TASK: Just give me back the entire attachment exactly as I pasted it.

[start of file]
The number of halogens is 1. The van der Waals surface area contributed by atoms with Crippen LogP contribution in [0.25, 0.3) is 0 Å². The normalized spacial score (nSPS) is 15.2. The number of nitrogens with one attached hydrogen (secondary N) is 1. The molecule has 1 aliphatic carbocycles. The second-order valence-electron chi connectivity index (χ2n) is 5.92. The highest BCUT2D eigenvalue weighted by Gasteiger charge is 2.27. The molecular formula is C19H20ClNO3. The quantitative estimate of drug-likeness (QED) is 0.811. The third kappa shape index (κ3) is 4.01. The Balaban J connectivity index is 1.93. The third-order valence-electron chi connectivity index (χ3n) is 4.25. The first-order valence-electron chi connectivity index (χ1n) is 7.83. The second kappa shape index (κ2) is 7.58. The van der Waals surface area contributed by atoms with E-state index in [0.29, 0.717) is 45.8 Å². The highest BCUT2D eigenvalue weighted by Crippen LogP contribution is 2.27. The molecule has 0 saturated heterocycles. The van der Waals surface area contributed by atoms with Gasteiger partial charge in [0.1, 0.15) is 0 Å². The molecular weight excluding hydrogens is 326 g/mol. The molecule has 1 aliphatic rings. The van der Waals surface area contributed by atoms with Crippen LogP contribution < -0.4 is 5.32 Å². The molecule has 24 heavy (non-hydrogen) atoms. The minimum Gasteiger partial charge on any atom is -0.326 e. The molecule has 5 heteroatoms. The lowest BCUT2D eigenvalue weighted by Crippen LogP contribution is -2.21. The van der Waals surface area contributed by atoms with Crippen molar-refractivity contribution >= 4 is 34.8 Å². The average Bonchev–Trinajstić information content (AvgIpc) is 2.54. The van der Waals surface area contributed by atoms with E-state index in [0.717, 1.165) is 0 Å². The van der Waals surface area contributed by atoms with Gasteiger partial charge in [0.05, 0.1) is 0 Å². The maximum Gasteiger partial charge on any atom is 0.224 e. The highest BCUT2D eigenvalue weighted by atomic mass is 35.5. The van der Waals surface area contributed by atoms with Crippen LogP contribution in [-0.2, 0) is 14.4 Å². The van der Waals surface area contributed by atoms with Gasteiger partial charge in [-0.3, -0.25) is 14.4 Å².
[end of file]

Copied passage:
The number of halogens is 1. The van der Waals surface area contributed by atoms with Crippen LogP contribution in [0.25, 0.3) is 0 Å². The normalized spacial score (nSPS) is 15.2. The number of nitrogens with one attached hydrogen (secondary N) is 1. The molecule has 1 aliphatic carbocycles. The second-order valence-electron chi connectivity index (χ2n) is 5.92. The highest BCUT2D eigenvalue weighted by Gasteiger charge is 2.27. The molecular formula is C19H20ClNO3. The quantitative estimate of drug-likeness (QED) is 0.811. The third kappa shape index (κ3) is 4.01. The Balaban J connectivity index is 1.93. The third-order valence-electron chi connectivity index (χ3n) is 4.25. The first-order valence-electron chi connectivity index (χ1n) is 7.83. The second kappa shape index (κ2) is 7.58. The van der Waals surface area contributed by atoms with E-state index in [0.29, 0.717) is 45.8 Å². The highest BCUT2D eigenvalue weighted by Crippen LogP contribution is 2.27. The molecule has 0 saturated heterocycles. The van der Waals surface area contributed by atoms with Gasteiger partial charge in [0.1, 0.15) is 0 Å². The molecular weight excluding hydrogens is 326 g/mol. The molecule has 1 aliphatic rings. The van der Waals surface area contributed by atoms with Crippen LogP contribution < -0.4 is 5.32 Å². The molecule has 24 heavy (non-hydrogen) atoms. The minimum Gasteiger partial charge on any atom is -0.326 e. The molecule has 5 heteroatoms. The lowest BCUT2D eigenvalue weighted by Crippen LogP contribution is -2.21. The van der Waals surface area contributed by atoms with Crippen molar-refractivity contribution >= 4 is 34.8 Å². The average Bonchev–Trinajstić information content (AvgIpc) is 2.54. The van der Waals surface area contributed by atoms with E-state index in [0.717, 1.165) is 0 Å². The van der Waals surface area contributed by atoms with Gasteiger partial charge in [0.05, 0.1) is 0 Å². The maximum Gasteiger partial charge on any atom is 0.224 e. The highest BCUT2D eigenvalue weighted by atomic mass is 35.5. The van der Waals surface area contributed by atoms with Crippen LogP contribution in [-0.2, 0) is 14.4 Å². The van der Waals surface area contributed by atoms with Gasteiger partial charge in [-0.3, -0.25) is 14.4 Å².